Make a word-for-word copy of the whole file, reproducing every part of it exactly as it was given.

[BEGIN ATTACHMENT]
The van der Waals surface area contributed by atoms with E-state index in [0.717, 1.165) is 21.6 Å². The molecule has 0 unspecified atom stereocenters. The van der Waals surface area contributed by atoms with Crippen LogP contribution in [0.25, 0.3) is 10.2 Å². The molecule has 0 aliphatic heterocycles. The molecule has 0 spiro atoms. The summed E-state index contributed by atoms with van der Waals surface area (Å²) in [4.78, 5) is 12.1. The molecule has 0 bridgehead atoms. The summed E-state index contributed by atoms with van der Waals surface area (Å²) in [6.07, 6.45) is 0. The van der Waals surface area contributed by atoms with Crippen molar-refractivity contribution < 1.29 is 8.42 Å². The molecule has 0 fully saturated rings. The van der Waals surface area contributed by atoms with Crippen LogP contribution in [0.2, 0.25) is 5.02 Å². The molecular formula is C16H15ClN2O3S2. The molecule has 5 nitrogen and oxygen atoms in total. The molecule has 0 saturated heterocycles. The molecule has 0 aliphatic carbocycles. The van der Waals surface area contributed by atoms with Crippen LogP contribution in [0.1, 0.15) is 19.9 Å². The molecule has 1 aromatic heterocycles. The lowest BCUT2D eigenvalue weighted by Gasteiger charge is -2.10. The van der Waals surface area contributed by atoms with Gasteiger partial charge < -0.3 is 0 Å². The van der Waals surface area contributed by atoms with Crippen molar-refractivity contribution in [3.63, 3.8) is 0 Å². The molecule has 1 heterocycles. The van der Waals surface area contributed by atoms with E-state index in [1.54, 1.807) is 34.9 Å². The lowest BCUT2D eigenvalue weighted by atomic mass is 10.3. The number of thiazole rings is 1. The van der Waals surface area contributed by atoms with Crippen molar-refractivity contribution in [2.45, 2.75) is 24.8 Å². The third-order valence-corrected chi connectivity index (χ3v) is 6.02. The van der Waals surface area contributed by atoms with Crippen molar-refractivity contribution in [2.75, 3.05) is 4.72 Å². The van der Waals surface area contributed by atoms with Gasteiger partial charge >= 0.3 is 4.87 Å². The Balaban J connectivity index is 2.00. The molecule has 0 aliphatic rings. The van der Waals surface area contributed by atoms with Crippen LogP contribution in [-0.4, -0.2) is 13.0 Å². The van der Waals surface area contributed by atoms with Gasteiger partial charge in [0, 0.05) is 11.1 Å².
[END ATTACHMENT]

The van der Waals surface area contributed by atoms with E-state index in [0.717, 1.165) is 21.6 Å². The molecule has 0 unspecified atom stereocenters. The van der Waals surface area contributed by atoms with Crippen LogP contribution in [0.25, 0.3) is 10.2 Å². The molecule has 0 aliphatic heterocycles. The molecule has 0 spiro atoms. The summed E-state index contributed by atoms with van der Waals surface area (Å²) in [4.78, 5) is 12.1. The molecule has 0 bridgehead atoms. The summed E-state index contributed by atoms with van der Waals surface area (Å²) in [6.07, 6.45) is 0. The van der Waals surface area contributed by atoms with Crippen molar-refractivity contribution < 1.29 is 8.42 Å². The molecule has 0 fully saturated rings. The van der Waals surface area contributed by atoms with Crippen LogP contribution in [0.2, 0.25) is 5.02 Å². The molecular formula is C16H15ClN2O3S2. The molecule has 5 nitrogen and oxygen atoms in total. The molecule has 0 saturated heterocycles. The molecule has 0 aliphatic carbocycles. The van der Waals surface area contributed by atoms with Crippen LogP contribution in [0.1, 0.15) is 19.9 Å². The molecule has 1 aromatic heterocycles. The lowest BCUT2D eigenvalue weighted by Gasteiger charge is -2.10. The van der Waals surface area contributed by atoms with Gasteiger partial charge < -0.3 is 0 Å². The van der Waals surface area contributed by atoms with Crippen molar-refractivity contribution in [3.63, 3.8) is 0 Å². The molecule has 1 heterocycles. The van der Waals surface area contributed by atoms with E-state index in [1.54, 1.807) is 34.9 Å². The lowest BCUT2D eigenvalue weighted by atomic mass is 10.3. The number of thiazole rings is 1. The van der Waals surface area contributed by atoms with Crippen molar-refractivity contribution in [2.45, 2.75) is 24.8 Å². The third-order valence-corrected chi connectivity index (χ3v) is 6.02. The van der Waals surface area contributed by atoms with Crippen molar-refractivity contribution in [2.75, 3.05) is 4.72 Å². The van der Waals surface area contributed by atoms with Gasteiger partial charge >= 0.3 is 4.87 Å². The Balaban J connectivity index is 2.00. The molecule has 0 aliphatic rings. The van der Waals surface area contributed by atoms with Crippen LogP contribution in [-0.4, -0.2) is 13.0 Å². The van der Waals surface area contributed by atoms with Gasteiger partial charge in [0, 0.05) is 11.1 Å².